We simply don’t need to turn the de-sal on
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We simply don’t need to turn the de-sal on

The State Government this week made the decision to order 50 Gigalitres of water from the desalination plant at a cost of $27 million.

Having considered the data in the attached table, I find it difficult to understand why.

Current metropolitan storage levels, with winter around the corner, are 10% above the average level over the past 10 years.

On top of this is must be remembered this water can only be used for town water supplies, it will not be used to fill up dams or other agricultural purposes and it cannot be piped to the drought areas in our state.

Water levels are currently at 63.7 per cent (March 2016) compared to 30 per cent in March 2009 during the worst of the drought.

And water levels are almost the same as March 2012 when storages later that year ended up at the highest levels in a decade at 81.4 per cent.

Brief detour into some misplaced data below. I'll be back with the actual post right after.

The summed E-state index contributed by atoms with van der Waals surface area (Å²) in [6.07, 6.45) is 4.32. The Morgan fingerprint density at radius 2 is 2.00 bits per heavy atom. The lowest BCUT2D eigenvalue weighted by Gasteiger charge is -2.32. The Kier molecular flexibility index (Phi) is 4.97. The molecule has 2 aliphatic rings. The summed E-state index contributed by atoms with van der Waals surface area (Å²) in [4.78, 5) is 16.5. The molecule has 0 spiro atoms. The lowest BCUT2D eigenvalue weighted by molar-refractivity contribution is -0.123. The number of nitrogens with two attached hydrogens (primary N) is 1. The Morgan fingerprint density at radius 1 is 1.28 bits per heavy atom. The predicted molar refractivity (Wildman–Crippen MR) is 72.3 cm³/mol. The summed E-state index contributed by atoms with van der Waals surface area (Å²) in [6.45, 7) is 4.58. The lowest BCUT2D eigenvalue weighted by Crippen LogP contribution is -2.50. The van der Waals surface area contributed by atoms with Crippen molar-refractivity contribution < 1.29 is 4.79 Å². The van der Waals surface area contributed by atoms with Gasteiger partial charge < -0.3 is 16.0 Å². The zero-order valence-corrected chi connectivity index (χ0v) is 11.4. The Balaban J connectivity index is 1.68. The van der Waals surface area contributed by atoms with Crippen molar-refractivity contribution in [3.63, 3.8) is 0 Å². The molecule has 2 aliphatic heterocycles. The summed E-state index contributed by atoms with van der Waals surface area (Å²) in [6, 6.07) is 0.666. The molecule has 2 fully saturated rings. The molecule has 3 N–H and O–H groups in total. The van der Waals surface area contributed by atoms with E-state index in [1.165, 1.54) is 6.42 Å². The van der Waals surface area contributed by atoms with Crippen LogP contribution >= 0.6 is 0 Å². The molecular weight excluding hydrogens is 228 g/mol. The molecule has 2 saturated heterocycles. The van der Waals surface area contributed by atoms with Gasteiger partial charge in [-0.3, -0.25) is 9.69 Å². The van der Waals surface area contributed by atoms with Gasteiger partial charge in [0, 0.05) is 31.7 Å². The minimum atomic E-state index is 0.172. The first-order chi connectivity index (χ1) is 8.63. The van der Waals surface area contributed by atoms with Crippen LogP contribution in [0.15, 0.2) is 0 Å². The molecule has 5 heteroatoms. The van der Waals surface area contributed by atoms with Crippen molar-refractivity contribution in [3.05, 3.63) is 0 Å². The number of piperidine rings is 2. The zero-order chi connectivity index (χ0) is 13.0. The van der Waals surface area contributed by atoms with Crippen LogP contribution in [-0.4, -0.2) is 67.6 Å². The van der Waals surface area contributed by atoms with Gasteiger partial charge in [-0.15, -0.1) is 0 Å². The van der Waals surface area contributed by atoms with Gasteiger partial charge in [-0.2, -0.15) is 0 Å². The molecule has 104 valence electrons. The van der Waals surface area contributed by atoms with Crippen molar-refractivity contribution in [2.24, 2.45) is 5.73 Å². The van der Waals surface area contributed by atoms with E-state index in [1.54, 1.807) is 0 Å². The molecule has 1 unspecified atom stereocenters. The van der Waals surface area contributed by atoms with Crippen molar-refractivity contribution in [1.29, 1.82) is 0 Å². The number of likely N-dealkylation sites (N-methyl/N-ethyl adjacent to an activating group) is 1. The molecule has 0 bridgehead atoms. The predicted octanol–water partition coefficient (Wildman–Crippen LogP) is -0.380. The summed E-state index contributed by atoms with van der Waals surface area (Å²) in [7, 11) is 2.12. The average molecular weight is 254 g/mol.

Even if Victoria floods, this order cannot be cancelled. This cost is on top of the $1.8 million per day (yes that is right, per day) that we are paying for this facility for 23 more years.

The Nationals were not opposed to the construction of a small, 50GL capacity desalination plant, but we have always expressed grave concerns over the size and the excessive total cost of the Wonthaggi plant that the previous Labor Government delivered.

All up this facility will cost an estimated $18-19 billion when it is paid off (and that is without the charges when water is ordered).  When you consider the Kwinana Desalination Plant in Perth that was completed in 2006 and has roughly 30–50% the output of the Wonthaggi plant cost just $387 million, you can see the difference.

Fast Facts - Melbourne water storages

Current storage levels - 63.7 per cent

Highest level recorded (in past ten years) - 81.4 per cent (Nov 2012)

Lowest level on record - 25.9 per cent (June 2009)

Average storage levels (During March, 2007-2016) - 53.62 per cent

March 7, 2016